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The idea that science is a blueprint for research, and imagination gives research its life and purpose inspired this comprehensive explanation of research methodology. The authors' decades of experience have revealed that research is a craft requiring judgment and creativity, not simply memorization and application of the rules of science. Whether one is conducting an intimate one-on-one interview or a large-scale examination of an entire society, human imagination and scientific principles of inquiry go hand in hand. To that end, this book emphasizes scientific method, but also acknowledges its critics. It covers a wide variety of data-collection techniques, but presents them as reinforcing rather than competing with one another, thus striking a balance between qualitative and quantitative methods. It is designed for students and instructors who want a comprehensive treatment of a variety of research techniques with special emphasis on qualitative approaches.

The Ladies Book Of Etiquette And Manual Of Politeness

Author: Florence Hartley
Publisher:
ISBN:
Size: 59.75 MB
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The Ladies' Book of Etiquette, And Manual of Politeness: A Complete Handbook for the Use of the by Florence Hartley, first published in 1872, is a rare manuscript, the original residing in one of the great libraries of the world. This book is a reproduction of that original, which has been scanned and cleaned by state-of-the-art publishing tools for better readability and enhanced appreciation. Restoration Editors' mission is to bring long out of print manuscripts back to life. Some smudges, annotations or unclear text may still exist, due to permanent damage to the original work. We believe the literary significance of the text justifies offering this reproduction, allowing a new generation to appreciate it.

A Long Late Pledge

Author: Wendy Willis
Publisher:
ISBN: 9780985058487
Size: 62.97 MB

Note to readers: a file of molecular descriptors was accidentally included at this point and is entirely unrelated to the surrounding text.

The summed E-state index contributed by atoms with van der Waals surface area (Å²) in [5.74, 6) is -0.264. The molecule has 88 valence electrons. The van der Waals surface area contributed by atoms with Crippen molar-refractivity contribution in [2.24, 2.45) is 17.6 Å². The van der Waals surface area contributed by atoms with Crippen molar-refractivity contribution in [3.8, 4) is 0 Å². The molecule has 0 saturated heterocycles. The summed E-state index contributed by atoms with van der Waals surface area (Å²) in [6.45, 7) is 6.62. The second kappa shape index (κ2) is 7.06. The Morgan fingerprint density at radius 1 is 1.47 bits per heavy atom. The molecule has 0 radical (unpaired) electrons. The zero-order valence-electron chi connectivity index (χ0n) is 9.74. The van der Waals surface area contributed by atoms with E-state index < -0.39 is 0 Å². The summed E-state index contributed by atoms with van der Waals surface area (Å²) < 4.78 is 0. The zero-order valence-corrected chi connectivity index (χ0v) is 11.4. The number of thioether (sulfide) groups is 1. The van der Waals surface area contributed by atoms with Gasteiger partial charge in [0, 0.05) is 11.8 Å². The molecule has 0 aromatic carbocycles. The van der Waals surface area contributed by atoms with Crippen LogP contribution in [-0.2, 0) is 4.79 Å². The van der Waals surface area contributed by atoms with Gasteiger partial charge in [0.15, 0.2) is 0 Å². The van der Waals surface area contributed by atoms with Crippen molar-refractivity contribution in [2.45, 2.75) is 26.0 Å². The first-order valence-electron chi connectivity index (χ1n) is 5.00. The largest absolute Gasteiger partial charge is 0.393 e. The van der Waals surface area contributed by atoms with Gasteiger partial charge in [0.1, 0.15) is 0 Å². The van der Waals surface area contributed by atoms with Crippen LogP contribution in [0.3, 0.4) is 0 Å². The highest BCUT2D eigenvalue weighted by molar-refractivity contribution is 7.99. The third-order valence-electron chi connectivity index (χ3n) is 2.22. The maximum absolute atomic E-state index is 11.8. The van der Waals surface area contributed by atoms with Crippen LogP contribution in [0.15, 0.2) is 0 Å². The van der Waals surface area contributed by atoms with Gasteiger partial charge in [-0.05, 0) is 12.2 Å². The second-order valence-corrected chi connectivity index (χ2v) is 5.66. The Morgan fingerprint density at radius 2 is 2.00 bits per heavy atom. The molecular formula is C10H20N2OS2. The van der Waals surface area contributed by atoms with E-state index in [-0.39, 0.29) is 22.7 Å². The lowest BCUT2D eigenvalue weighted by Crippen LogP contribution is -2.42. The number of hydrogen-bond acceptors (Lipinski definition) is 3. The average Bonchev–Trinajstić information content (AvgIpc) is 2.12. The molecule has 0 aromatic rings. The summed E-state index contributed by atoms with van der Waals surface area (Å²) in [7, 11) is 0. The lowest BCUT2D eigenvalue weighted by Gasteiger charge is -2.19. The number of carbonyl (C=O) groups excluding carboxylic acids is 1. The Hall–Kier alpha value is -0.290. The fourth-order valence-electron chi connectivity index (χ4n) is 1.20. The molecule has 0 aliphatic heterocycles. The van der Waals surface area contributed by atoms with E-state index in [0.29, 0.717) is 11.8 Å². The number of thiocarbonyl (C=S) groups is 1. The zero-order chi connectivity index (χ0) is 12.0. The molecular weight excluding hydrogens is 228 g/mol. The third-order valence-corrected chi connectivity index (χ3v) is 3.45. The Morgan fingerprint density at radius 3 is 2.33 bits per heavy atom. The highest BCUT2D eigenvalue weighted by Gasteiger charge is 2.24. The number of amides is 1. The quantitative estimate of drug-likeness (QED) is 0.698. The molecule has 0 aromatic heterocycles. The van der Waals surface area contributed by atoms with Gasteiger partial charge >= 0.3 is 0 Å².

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Poetry. A LONG LATE PLEDGE, Wendy Willis's second book of poems and the first from Bear Star Press, arrives at the perfect moment in our national conversation about democracy, what it is and where it has failed. Willis's book suggests what remedies there might be for resurrecting its original premise, this time including a pledge to honor what was left out of its charters and laws the first time around. Grounded primarily in the landscape of Willis's home state of Oregon, the book contains a number of poems that find their footing farther east as well, as far as Monticello and beyond, and contains an afterward of sorts, "notes & commonplaces" that readers will want to consult from time to time as they read the poems. There we learn, for example, of a young man recruited by Thomas Jefferson to walk from Siberia to Alaska and then across the continent to Virginia, using as his measuring instrument and survey record tattoos inked with berry juice. The poem's narrator, meanwhile, wonders what Jefferson might require of her, whose body is inked "between the thighs...with childbirth & fear." What berries might she use "for marking? There are blueberries / for Fourth of July. And huckleberries through September / ... but the marionberries are to be saved for pies." Willis's poems may interrogate the body politic, but they never forget that it is constructed of, and on, the bodies of people whose homely, daily practices are the bone and sinew of the larger corpus. "Who am I to wield this pen from the provinces?" asks another poem. "To wind and unwind America's purled promises / shuttle in one hand, splitting maul in the other?"